Be yourself! In such a competitive area of study, YOU are your biggest selling point. Take this chance to SHINE! If they stop you before you’ve completed your songs or monologue, don’t panic or lose your cool. It doesn’t mean they don’t like you. It means they’ve heard enough. The judging panel is rooting for you, believe me. They are looking for the best of the best to be in their program. They want you to do great!
Tip 13: THANK YOU
Be sure to thank the judging panel before you depart the room and look the accompanist in the eye and thank them! Some of these panels will see 1200 students or more in an audition season. Don’t be one of the majority who run out of the room blindly, just glad that it is over. Look people in the eye and thank them.
Additionally, WRITE A THANK YOU NOTE. Have your thank you note already in process with the address and the stamp on the envelope as you prepare way back in the Get Organized step. Handwrite a personal message to the highest ranking person in your judging panel (the theater majors can help you know who that is before you depart). Drop it in the mailbox before you leave town and you’re good to go.
BONUS TIP: Ask Questions When You are On Campus!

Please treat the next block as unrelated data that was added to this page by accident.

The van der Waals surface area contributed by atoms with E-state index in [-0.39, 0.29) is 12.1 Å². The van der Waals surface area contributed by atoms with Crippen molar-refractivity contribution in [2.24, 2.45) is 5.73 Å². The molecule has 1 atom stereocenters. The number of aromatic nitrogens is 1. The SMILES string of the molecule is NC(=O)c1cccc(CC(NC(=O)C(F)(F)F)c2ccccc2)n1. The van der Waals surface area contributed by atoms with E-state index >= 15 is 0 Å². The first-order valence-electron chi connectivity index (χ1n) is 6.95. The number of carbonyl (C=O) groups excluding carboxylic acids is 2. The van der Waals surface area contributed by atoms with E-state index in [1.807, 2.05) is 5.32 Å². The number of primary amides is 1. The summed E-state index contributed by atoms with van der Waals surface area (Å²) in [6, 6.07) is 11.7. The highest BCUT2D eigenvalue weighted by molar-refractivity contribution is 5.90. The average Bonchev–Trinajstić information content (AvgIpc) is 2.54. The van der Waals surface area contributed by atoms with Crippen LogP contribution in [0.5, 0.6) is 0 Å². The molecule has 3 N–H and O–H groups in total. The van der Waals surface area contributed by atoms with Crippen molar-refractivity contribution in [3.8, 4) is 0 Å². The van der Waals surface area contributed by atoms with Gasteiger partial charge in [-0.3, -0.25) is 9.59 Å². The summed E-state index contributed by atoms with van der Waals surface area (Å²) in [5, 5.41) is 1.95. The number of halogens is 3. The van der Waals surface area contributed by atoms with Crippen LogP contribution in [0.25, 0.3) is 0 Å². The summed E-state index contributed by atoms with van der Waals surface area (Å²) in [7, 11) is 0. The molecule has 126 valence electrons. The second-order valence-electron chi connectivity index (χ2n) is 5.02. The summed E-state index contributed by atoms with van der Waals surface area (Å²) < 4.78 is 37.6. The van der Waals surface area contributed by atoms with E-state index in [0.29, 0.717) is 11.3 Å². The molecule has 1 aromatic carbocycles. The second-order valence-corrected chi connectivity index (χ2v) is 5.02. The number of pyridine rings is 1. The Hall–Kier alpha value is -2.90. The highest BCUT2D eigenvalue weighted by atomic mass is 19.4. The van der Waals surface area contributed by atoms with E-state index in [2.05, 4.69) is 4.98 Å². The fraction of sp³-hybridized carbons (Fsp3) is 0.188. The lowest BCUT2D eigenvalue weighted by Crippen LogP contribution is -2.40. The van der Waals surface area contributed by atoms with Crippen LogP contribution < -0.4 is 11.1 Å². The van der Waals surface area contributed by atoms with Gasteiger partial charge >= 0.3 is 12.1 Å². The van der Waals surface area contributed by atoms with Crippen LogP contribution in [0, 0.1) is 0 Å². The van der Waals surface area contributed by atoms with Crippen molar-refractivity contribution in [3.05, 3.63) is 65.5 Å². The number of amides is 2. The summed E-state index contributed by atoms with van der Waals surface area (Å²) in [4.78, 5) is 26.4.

Use the audition process as a way to get a feel for where you want to attend school. If there is a play o r musical going on while you are on campus to audition, buy tickets and go! Colleges and Universities are a business and they want you as a client.
Some questions to ask:
•What the school does as far as helping you find job opportunities after graduation?
•What kinds of shows you have the opportunity to try out for?
•Are there opportunities to do shows that are outside of their Main Stage offerings such as student-directed productions?
•How many of their alumni are currently working in the area you are most interested in?
This is a major commitment on multiple levels, both in finances and in your time. Don’t be afraid to ask questions to be sure you are making the best choice based on where you feel most excited about the potential to learn and grow in your craft.
Follow these steps to a great audition! Remember that I’m here if you need anymore help! You can contact me directly at firstname.lastname@example.org Break A Leg!